For contested or uncontested dissolutions, the county Clerk’s Office (the county where you intend to file the divorce) can give you a prepared packet of forms. Fill out these forms and draft a Petition for Dissolution. You must file these forms in the county that you or your spouse live in. Once the paperwork is filed, you will receive a case number and judge (Calendar) assignment. You may set up a court date at the Motion Counter. At a later date, if there has been no activity on the case, you will receive a white postcard in the mail notifying you of a status court date.
Waiting Period/Residency Requirement
In Illinois, there is no waiting period to file a petition. The petition for divorce can be filed as long as one spouse resides in Illinois on the date of filing. The actual divorce, however, can only be granted if he or she has resided in Illinois for 90 days before judgment.
The possible fees you will have to pay are the filing fees and the service fees (i.e. serving your spouse). The fees for filing the divorce petition is different in each county. If a person cannot afford the filing fee, a fee waiver is possible. You will need to fill out and file the appropriate fee waiver forms.
Contested versus Uncontested Divorce
In an uncontested dissolution of marriage, both sides agree on the dissolution, division of marital property, allocation of parental responsibilities (i.e. child custody), parenting time (i.e. visitation), and visitation with non-parents, if any. A contested dissolution is where the parties disagree about one or more of these areas, which must then be negotiated or litigated.
Contested divorce is when the spouses do not agree on any issue. The relevant issues include:
- Whether to get a divorce
- Child custody (i.e. allocation of parental responsibility)
- Child support
- Property division
- Debt division
- Maintenance (i.e. spousal support and formerly known as alimony)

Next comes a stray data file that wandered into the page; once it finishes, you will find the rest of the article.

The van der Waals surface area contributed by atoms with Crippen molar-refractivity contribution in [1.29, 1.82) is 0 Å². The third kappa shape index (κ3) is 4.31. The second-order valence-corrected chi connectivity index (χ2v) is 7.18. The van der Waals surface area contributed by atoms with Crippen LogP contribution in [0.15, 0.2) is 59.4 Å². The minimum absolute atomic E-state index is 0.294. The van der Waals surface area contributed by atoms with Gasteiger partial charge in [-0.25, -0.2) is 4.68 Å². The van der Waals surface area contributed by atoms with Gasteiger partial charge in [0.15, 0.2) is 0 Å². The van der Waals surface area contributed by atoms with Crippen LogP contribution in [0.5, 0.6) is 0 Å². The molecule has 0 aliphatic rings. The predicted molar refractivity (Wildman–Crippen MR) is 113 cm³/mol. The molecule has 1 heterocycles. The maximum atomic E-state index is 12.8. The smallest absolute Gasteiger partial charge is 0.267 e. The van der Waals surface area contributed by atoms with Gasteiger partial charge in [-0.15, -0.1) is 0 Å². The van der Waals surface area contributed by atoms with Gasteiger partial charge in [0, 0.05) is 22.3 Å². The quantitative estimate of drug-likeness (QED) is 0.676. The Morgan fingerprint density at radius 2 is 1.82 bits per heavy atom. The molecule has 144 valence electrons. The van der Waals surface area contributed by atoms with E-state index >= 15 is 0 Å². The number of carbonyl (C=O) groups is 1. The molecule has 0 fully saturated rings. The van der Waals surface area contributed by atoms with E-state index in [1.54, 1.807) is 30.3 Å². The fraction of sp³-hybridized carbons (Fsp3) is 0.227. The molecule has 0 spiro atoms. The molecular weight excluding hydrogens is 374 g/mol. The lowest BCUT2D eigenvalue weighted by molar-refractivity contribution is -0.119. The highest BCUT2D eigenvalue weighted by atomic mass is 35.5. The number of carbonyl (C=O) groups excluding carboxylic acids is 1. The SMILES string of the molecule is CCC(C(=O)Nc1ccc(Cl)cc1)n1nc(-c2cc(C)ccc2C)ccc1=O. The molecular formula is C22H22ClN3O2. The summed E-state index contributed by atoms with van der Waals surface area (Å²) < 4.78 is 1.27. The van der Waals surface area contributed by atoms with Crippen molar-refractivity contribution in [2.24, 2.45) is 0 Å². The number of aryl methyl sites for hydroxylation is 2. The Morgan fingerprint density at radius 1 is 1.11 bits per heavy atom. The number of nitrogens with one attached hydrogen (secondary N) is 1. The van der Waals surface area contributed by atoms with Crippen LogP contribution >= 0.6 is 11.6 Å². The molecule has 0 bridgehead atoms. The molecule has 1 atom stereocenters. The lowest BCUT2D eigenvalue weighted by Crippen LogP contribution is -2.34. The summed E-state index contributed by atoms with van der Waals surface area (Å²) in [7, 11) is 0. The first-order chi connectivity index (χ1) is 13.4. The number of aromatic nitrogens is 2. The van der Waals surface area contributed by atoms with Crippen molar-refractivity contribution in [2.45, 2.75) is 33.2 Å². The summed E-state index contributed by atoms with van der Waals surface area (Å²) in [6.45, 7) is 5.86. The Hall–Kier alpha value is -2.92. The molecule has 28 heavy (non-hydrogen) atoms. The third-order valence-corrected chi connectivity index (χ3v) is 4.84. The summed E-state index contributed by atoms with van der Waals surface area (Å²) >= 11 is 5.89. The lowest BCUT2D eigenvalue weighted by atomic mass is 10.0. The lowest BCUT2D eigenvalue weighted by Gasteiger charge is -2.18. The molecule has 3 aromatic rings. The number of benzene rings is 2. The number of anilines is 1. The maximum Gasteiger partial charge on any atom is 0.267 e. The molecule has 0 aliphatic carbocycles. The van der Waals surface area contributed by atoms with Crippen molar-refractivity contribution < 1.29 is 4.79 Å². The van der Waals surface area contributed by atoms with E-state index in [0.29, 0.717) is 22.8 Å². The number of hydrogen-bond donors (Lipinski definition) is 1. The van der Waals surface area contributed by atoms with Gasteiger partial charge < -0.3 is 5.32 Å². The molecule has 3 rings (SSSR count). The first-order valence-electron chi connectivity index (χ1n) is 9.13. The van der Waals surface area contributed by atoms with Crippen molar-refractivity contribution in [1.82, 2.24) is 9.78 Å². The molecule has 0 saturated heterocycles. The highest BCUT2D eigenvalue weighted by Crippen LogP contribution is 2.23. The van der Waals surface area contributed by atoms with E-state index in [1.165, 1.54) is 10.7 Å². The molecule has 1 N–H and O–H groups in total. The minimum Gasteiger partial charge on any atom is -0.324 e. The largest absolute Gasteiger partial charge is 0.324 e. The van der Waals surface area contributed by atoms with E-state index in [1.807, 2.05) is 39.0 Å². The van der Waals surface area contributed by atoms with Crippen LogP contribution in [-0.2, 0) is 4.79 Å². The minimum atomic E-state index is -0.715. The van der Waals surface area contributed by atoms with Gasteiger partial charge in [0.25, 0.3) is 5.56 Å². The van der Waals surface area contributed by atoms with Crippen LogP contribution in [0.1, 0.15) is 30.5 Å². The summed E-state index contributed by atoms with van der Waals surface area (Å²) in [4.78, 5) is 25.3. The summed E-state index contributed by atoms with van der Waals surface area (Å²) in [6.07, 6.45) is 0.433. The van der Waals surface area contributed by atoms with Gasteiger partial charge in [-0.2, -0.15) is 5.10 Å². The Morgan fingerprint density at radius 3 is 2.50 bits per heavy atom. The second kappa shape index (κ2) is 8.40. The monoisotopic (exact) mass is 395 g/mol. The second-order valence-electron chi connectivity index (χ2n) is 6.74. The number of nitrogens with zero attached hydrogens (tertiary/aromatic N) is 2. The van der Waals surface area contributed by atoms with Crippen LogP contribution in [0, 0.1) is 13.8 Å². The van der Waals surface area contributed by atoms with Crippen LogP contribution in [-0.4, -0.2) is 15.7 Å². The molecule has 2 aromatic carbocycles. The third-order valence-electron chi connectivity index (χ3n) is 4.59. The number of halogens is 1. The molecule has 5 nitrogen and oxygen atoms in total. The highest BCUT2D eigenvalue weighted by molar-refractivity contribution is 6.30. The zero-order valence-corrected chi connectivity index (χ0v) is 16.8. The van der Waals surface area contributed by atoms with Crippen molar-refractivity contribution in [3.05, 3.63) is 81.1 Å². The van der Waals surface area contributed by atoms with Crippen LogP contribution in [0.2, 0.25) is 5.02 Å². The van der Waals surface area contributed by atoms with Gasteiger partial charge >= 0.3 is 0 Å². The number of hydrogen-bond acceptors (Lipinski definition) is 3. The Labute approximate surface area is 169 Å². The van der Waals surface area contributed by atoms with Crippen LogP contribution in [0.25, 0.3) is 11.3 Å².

Contested divorces are often complicated and take longer than 18 months to resolve. However, remember that every case is different and a contested divorce can take less than 18 months to resolve, too.
Uncontested divorce is when both spouses agree on all of the above-mentioned issues. Uncontested divorce is much faster and easier than a contested divorce.
A divorce can also be uncontested if the spouse who received the petition for dissolution of marriage (i.e. the respondent) does not reply by filing an appearance and answer. The case will continue without the respondent and the court will decide on the issues based on what the other spouse (i.e. the petitioner) says. This is known as a default judgment. Before a default judgment can be entered for an uncontested divorce, there must be a prove-up hearing.
Finally, it is important to note that just because a divorce case is uncontested does not mean that the judge will approve the settlement agreement. The uncontested divorce settlement agreement must be approved by a judge before it goes into effect.
There are two kinds of divorces in Illinois. The usual is a formal dissolution. The shorter and easier way is called Joint Simplified Dissolution. You may get a joint simplified dissolution if you meet certain requirements. Those requirements are: